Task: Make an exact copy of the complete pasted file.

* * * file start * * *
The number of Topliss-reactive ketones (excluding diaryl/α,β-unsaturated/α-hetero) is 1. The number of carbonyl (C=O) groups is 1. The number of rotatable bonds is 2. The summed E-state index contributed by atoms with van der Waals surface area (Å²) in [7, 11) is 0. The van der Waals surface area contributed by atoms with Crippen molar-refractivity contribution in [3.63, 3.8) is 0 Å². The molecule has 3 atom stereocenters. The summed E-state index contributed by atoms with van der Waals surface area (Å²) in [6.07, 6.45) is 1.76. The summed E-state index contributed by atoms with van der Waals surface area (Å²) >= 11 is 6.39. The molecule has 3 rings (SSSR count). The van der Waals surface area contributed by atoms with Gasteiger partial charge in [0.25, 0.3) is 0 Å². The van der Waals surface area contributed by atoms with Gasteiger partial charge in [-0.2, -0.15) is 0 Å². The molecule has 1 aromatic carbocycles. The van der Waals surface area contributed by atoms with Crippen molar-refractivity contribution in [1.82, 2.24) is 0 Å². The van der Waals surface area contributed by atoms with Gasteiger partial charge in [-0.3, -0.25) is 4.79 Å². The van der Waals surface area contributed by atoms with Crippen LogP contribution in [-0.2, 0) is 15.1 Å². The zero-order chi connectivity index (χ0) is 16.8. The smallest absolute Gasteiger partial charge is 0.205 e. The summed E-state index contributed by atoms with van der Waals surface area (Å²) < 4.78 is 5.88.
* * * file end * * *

The number of Topliss-reactive ketones (excluding diaryl/α,β-unsaturated/α-hetero) is 1. The number of carbonyl (C=O) groups is 1. The number of rotatable bonds is 2. The summed E-state index contributed by atoms with van der Waals surface area (Å²) in [7, 11) is 0. The van der Waals surface area contributed by atoms with Crippen molar-refractivity contribution in [3.63, 3.8) is 0 Å². The molecule has 3 atom stereocenters. The summed E-state index contributed by atoms with van der Waals surface area (Å²) in [6.07, 6.45) is 1.76. The summed E-state index contributed by atoms with van der Waals surface area (Å²) >= 11 is 6.39. The molecule has 3 rings (SSSR count). The van der Waals surface area contributed by atoms with Gasteiger partial charge in [0.25, 0.3) is 0 Å². The van der Waals surface area contributed by atoms with Gasteiger partial charge in [-0.2, -0.15) is 0 Å². The molecule has 1 aromatic carbocycles. The van der Waals surface area contributed by atoms with Crippen molar-refractivity contribution in [1.82, 2.24) is 0 Å². The van der Waals surface area contributed by atoms with Gasteiger partial charge in [-0.3, -0.25) is 4.79 Å². The van der Waals surface area contributed by atoms with Crippen LogP contribution in [-0.2, 0) is 15.1 Å². The zero-order chi connectivity index (χ0) is 16.8. The smallest absolute Gasteiger partial charge is 0.205 e. The summed E-state index contributed by atoms with van der Waals surface area (Å²) < 4.78 is 5.88.